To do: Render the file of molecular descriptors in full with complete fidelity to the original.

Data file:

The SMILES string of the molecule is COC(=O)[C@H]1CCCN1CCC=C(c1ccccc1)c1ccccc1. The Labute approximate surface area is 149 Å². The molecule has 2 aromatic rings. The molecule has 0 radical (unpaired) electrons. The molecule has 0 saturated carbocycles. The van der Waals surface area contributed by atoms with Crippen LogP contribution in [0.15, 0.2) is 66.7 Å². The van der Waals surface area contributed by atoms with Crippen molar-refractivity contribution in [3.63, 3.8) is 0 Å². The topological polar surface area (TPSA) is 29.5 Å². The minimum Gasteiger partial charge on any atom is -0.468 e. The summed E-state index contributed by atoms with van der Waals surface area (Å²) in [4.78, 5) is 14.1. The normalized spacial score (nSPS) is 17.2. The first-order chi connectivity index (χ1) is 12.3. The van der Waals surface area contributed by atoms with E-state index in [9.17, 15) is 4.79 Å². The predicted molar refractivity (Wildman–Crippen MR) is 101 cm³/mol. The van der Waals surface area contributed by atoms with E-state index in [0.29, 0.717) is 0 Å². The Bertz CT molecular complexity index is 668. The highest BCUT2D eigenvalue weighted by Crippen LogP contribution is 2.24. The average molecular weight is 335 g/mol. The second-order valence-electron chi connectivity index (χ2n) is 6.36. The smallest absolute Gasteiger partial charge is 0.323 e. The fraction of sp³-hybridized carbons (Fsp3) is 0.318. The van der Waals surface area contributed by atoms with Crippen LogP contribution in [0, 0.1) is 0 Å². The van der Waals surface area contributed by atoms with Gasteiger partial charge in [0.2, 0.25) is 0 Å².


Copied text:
The SMILES string of the molecule is COC(=O)[C@H]1CCCN1CCC=C(c1ccccc1)c1ccccc1. The Labute approximate surface area is 149 Å². The molecule has 2 aromatic rings. The molecule has 0 radical (unpaired) electrons. The molecule has 0 saturated carbocycles. The van der Waals surface area contributed by atoms with Crippen LogP contribution in [0.15, 0.2) is 66.7 Å². The van der Waals surface area contributed by atoms with Crippen molar-refractivity contribution in [3.63, 3.8) is 0 Å². The topological polar surface area (TPSA) is 29.5 Å². The minimum Gasteiger partial charge on any atom is -0.468 e. The summed E-state index contributed by atoms with van der Waals surface area (Å²) in [4.78, 5) is 14.1. The normalized spacial score (nSPS) is 17.2. The first-order chi connectivity index (χ1) is 12.3. The van der Waals surface area contributed by atoms with E-state index in [9.17, 15) is 4.79 Å². The predicted molar refractivity (Wildman–Crippen MR) is 101 cm³/mol. The van der Waals surface area contributed by atoms with E-state index in [0.29, 0.717) is 0 Å². The Bertz CT molecular complexity index is 668. The highest BCUT2D eigenvalue weighted by Crippen LogP contribution is 2.24. The average molecular weight is 335 g/mol. The second-order valence-electron chi connectivity index (χ2n) is 6.36. The smallest absolute Gasteiger partial charge is 0.323 e. The fraction of sp³-hybridized carbons (Fsp3) is 0.318. The van der Waals surface area contributed by atoms with Crippen LogP contribution in [0, 0.1) is 0 Å². The van der Waals surface area contributed by atoms with Gasteiger partial charge in [0.2, 0.25) is 0 Å².